From a health policy point of view, the star power was out in force at yesterday’s official inauguration of the California Telehealth Network.
Aneesh Chopra, national chief technology officer, was chatting with Gov. Arnold Schwarzenegger. The head of health sciences and services for the UC system, Jack Stobo, was nodding at something said by Sharon Gillette, bureau chief for the FCC.
They were all out to announce the success and expansion of a telemedicine pilot project that has been running since 2007. With the help of $22 million from the FCC’s broadband initiative — one of the largest grants awarded by the agency — and another $3.6 million of corporate money pitched in by the California Emerging Technology Fund, the state officially launched its CTN agency yesterday.
“Today we are celebrating the future of medicine, that is telemedicine,” Schwarzenegger said. “We have had 25,000 video consultations [in the pilot project], and now we’ll be able to do that all over the state, and hopefully the nation.”
The plan is to use broadband to link physicians and patients at hundreds of hospitals and clinics in rural and underserved areas around California with the specialists at five UC hospitals.
“We are improving lives, and thereby saving lives,” Schwarzenegger said.
The high point of the presentation came with the demonstration of how telemedicine can work — with live check-ins from a patient and doctor in an Oroville hospital, a psychiatrist from UC-Irvine and a neurologist from West Sacramento. The patient’s mother explained how the psychiatrist was able to diagnose and suggest possible medications for her 4-year-old, which made a huge difference in their lives. The pediatrician from Oroville said that level of expertise was invaluable and normally unavailable in the rural Northern California area.
Tom Nesbitt,Â associate vice chancellor for strategic technologies and alliances at UC-Davis medical school, said high-resolution technology is especially important during emergencies, and showed some film clips of an actual emergency.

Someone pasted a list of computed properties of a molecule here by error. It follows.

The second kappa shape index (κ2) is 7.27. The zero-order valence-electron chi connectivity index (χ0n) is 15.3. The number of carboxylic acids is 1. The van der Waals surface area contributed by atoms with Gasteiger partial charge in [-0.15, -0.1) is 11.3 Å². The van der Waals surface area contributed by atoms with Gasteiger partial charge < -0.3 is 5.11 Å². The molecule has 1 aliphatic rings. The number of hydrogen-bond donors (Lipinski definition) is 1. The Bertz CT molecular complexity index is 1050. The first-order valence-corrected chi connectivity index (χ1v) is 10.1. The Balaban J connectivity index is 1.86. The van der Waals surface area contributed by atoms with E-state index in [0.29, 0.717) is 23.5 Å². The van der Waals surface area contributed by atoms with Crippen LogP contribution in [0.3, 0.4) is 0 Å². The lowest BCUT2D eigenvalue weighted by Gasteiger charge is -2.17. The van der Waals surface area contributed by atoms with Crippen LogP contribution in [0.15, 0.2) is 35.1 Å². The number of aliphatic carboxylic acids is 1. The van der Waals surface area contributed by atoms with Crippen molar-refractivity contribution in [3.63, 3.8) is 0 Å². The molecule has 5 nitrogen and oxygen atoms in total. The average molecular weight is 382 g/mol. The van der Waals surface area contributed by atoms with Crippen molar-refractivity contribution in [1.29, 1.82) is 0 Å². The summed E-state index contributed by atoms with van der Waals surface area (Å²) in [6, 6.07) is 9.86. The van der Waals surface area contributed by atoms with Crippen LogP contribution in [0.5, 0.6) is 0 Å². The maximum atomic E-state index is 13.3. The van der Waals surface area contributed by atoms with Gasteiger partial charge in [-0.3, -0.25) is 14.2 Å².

“This is a little bit of a raw video,” Nesbitt said. “There was a child in a motor vehicle accident, who was brought into hospital in Redding.”
Film clips showed the crunched metal of a solo vehicle rollover from two weeks ago. And another clip showed the view of the emergency room where physicians were trying to treat the child’s head trauma.
“You can see the doctor is panning to look at things in the room and you see, pretty dramatically, the fracture of the skull,” Nesbitt said.
And plainly audible on the clip was the consulting physician’s reaction to seeing the X-ray of the skull: “Look at that. There’s no penetration of the dura, that’s great.”
The next clip was the follow-up appointment, where the child is doing well and the consulting physician’s voice said, “I can see she’s still a little puffy right there, and that’s going to be better, too.”
It was a touching moment. And when CTN Executive Director Eric Brown took the dais to wrap up the announcement, he offered the day’s moment of spontaneity.
“I’ll tell you, it’s not about bits and bytes and numbers on a page when you see the people who are helped,” Brown said. “And that right there is why I come to work every day.”
Note: An earlier version of this post included an inaccurate title for Tom Nesbitt. This version is correct.